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Matthew Sisk: Surgery causes concern for Lemmy
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Lemmy returns to the office for his post-surgery recheck.

I look forward to seeing him each time he visits, but I’m worried. And the evidence is the knot in the pit of my stomach.

Lemmy is a great guy, but I removed a significant portion of his small intestine in the aftermath of his underwear ingestion. The short-term risk is more intestine would become unviable and died off. And leakage into the abdominal cavity could be life-threatening.

But we’re two weeks out and the owners haven’t called to report him acting ill. So, that risk is hopefully gone.

But the amount of intestine I removed still causes me to worry.

The intestine acts like a long sponge. It digests Lemmy’s food and then absorbs it for use as nutrition. If you take away enough of the surface area, you can get what is literally called short gut syndrome. It simply means there isn’t enough room to fully digest or fully absorb food and nutrients

Short gut syndrome can lead to malnutrition regardless of diet, and the animal can waste away. Milder cases can yield persistent maldigestion, and loose, sometimes explosive bowel movements that come with it.

Because of this risk, Lemmy is now on a low-residue diet.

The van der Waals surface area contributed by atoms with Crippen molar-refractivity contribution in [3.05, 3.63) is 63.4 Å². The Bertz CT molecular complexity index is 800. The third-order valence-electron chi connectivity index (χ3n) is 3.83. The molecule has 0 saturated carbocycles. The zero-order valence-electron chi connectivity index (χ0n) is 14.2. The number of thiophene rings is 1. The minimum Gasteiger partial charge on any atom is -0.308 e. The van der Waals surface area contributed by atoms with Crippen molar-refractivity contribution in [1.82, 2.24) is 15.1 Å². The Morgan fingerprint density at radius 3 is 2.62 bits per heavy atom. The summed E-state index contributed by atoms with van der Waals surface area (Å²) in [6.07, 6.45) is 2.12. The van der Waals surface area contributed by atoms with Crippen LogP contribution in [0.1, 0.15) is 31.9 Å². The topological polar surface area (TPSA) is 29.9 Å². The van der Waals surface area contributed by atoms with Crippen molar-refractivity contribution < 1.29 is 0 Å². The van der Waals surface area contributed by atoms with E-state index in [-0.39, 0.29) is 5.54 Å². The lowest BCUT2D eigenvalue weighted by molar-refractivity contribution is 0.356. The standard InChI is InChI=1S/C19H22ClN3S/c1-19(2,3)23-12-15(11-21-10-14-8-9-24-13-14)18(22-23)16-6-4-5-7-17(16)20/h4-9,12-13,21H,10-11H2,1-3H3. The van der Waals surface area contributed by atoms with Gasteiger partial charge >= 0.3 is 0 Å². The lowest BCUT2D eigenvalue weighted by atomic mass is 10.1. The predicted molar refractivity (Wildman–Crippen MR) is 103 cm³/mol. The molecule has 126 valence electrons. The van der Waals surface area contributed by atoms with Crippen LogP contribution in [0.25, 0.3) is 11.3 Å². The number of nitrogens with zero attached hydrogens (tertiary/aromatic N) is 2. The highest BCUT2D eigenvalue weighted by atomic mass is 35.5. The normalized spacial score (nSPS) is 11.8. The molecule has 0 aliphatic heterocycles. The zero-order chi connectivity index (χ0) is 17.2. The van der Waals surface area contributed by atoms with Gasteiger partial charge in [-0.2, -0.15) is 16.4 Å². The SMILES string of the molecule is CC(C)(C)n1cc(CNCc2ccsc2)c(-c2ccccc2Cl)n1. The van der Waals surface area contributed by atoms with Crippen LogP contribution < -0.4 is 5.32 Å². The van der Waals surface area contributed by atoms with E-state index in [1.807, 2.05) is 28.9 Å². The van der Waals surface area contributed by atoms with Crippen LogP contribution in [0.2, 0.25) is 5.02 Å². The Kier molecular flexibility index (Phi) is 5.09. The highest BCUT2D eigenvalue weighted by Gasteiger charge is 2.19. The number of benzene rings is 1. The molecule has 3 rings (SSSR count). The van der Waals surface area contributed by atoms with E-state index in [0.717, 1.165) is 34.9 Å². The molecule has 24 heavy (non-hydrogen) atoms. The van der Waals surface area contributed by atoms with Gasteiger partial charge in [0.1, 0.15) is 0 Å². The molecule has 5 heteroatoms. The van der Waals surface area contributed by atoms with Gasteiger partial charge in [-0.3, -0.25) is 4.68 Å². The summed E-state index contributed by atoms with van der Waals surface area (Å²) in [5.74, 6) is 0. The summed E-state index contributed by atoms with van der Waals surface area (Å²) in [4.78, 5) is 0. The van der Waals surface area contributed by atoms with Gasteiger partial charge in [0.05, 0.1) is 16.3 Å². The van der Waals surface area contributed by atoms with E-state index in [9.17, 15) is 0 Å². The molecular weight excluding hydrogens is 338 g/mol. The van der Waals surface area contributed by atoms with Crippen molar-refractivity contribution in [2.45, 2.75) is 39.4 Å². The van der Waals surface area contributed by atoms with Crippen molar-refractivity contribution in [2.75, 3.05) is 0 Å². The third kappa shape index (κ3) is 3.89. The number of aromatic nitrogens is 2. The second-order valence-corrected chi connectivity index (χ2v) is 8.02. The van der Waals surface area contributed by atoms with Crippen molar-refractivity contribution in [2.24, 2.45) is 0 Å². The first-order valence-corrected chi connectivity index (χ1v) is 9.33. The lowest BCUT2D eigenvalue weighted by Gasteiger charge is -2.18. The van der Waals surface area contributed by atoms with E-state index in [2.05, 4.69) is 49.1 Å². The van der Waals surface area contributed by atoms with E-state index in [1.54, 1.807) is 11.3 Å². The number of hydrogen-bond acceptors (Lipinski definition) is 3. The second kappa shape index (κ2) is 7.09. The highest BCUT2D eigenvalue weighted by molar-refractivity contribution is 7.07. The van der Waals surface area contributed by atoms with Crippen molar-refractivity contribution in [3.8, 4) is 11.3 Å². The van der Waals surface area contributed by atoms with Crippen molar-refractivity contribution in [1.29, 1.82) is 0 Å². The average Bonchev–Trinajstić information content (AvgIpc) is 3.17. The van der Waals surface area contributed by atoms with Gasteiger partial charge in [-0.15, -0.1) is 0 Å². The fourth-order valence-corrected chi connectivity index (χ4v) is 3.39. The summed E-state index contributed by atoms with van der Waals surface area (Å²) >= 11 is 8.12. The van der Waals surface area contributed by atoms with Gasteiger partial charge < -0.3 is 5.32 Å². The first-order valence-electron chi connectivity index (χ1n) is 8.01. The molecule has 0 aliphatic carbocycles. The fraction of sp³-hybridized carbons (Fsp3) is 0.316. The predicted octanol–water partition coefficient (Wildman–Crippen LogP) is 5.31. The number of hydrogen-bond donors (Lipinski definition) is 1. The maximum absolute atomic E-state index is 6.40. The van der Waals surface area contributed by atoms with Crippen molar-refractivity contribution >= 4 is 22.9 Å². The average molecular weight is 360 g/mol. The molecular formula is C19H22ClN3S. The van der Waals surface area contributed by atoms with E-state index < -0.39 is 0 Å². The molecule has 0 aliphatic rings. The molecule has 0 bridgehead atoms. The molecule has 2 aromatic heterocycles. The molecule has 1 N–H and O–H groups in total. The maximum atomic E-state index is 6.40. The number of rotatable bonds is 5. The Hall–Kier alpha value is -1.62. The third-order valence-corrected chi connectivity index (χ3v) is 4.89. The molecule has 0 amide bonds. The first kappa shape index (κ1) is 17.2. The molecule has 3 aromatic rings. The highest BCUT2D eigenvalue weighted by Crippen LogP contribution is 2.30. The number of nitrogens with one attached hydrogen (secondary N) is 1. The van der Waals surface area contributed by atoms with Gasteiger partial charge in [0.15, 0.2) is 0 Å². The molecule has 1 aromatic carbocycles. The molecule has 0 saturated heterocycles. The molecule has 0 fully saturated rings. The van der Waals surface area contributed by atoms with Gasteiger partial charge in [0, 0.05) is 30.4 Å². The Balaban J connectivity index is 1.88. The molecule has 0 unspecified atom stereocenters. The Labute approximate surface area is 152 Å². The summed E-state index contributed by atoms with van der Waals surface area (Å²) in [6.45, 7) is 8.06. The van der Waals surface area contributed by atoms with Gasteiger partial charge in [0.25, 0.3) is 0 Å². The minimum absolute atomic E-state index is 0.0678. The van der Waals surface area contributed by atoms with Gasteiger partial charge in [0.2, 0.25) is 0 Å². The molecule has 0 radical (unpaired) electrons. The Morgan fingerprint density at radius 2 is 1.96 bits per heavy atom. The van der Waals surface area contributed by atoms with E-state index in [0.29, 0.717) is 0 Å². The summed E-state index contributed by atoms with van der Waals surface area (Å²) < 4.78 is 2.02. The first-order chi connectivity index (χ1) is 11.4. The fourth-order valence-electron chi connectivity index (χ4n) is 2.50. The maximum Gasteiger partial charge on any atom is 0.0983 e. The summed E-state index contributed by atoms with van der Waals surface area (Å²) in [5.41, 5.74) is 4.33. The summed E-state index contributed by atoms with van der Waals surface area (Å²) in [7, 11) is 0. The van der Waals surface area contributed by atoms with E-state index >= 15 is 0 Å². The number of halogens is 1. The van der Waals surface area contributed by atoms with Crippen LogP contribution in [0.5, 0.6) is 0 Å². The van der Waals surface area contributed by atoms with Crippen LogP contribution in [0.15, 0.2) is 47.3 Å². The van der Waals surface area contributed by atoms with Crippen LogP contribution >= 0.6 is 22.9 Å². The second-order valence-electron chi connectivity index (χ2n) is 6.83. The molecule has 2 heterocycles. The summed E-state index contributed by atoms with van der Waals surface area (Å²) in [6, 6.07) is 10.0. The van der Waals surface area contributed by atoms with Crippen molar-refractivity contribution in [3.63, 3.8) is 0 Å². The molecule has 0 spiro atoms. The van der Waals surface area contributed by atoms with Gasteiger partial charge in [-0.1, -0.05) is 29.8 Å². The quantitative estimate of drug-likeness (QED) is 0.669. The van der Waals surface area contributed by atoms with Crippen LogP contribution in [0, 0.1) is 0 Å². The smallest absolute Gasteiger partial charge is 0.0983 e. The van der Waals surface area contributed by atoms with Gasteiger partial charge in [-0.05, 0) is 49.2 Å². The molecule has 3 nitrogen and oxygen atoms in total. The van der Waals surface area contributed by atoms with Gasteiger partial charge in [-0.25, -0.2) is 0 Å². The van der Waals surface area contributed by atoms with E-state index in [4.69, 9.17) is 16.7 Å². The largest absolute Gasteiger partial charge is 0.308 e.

Luckily, he’s doing well. His weight is now a half pound more than it was when he underwent surgery. No diarrhea has been noted.

His paw sandwich handshake is the same as ever, and his incision looks great. I remove his stitches and go over the dietary plan.

I love Lemmy’s owners because they listen intently to the plan. When I’m unclear on a detail, they ask. This is what I want. We’re on the same team regarding Lemmy’s health, after all. And I would hate for their recent $2,000 investment to be derailed by lack of follow up.

Lemmy now is banned from all underwear-containing areas, and his outside play is supervised. I hope this is his last exploratory surgery.

Some dogs have a habit of repeating this behavior. Careful management is the key to keep Lemmy from fitting that mold.

Matthew Sisk is a practicing veterinarian from Habersham County. Have questions about your pet? He can be reached at